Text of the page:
But Joe has a bigger problem….

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* Dewey know which D&L defendants did the perp walk of shame before their arraignment yesterday? Three of the ex-executives! Even Steve Davis, who quit his job as in-house counsel to Ras al Ghul Khaimah of the UAE last week. [Am Law Daily]

* It’s about half and half when it comes to states that have filed briefs with the Tenth Circuit in support of or against the rulings striking down gay marriage bans in Utah and Oklahoma. Sadly, not everyone can be as fabulous as we’d like. [National Law Journal]

* Abortion clinics are closing their doors in Texas thanks to new legislation, and the total number of clinics in the state come September will be six. Let the Mexican medical tourism commence. [New York Times]

* Illegal immigrants can’t practice law in Florida, says the state’s Supreme Court, but they can in California. Good thing there’s eleventy billion law schools there to accommodate them. [Miami Herald]

* Webster Lucas, the fellow suing McDonald’s over an alleged race-based napkin denial that’s since prevented him from working, has sued fast food joints before. He’s a “vexatious litigant.” [NBC Los Angeles]

* Baseball is trying to ban home plate collisions, because why have any aspect of the sport be exciting? Here’s an exercise in statutory interpretation featuring the new rule. [PrawfsBlawg]

* Former judge forced to resign at age 40 under a gathering cloud of sexual harassment allegations now collects $65,000 a year in pension. And it looks like he may be claiming “sex addiction” as a disability. Bravo. [WDSU]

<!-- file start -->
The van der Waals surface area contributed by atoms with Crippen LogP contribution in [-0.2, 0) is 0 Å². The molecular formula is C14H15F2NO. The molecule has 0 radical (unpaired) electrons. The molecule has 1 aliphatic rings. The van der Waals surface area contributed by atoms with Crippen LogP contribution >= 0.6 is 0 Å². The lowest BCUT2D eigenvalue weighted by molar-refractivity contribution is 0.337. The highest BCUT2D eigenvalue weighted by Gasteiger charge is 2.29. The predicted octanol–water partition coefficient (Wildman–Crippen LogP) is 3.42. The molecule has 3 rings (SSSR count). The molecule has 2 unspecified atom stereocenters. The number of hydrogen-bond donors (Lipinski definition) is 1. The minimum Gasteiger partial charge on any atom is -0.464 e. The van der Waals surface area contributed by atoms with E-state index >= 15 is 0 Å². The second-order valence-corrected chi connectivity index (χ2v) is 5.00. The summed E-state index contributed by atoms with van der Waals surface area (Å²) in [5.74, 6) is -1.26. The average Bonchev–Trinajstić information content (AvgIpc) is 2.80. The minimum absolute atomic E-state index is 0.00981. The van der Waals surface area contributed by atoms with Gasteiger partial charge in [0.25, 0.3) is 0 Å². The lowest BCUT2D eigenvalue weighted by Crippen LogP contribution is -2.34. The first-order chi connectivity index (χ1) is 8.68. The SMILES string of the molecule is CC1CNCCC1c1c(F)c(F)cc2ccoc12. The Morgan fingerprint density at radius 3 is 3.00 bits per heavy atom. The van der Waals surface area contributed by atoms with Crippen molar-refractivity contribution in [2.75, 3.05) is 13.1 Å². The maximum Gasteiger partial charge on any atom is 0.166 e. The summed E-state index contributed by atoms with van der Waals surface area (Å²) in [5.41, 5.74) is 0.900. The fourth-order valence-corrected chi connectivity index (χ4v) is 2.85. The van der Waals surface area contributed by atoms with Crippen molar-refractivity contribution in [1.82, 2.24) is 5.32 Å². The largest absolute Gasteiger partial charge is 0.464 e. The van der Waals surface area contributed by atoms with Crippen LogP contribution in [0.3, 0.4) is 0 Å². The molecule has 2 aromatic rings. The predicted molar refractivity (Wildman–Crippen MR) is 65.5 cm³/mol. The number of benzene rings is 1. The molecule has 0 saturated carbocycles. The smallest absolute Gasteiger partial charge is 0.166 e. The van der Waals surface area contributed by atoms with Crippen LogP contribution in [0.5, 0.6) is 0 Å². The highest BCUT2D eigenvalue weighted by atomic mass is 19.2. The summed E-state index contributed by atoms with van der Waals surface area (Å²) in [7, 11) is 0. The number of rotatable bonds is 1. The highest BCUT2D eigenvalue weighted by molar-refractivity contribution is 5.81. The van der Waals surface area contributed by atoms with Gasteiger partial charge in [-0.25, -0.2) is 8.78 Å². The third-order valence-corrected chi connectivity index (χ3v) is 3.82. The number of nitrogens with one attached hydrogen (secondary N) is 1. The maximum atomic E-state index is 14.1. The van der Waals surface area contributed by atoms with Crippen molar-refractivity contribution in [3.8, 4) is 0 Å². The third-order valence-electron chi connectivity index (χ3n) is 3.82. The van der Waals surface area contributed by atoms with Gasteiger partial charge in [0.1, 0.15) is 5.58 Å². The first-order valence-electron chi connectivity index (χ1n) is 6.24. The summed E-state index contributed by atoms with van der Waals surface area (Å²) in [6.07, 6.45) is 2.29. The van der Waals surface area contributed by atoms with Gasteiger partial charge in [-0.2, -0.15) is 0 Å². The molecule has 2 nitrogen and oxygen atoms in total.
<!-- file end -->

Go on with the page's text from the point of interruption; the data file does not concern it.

* Should legal writing professors be treated like nurses? [Dorf on Law]

* The world’s top Bitcoin exchange, Mt.Gox, just shut down, and millions of real dollars worth of fake money is missing. I’m excited to see the bevy of Libertarian Bitcoin fanatics who praise the decentralized “new Gold standard” and publicly trash its critics explain this one. [Valleywag]

* Are bar associations moving online? [Law Sites]

* Forget your cell phone, the feds have been spending millions to warrantlessly collect your very breath. [Jalopnik]

* Twitter account posting every frame of Top Gun lands user in the danger zone. [IT-Lex]

* Our own David Lat did some speculating about who the next Supreme Court justice might be. [Ozy]

* That hope that the government would deport Justin Bieber? Here’s why that just isn’t legally going to happen. Video after the jump… [Bloomberg Law]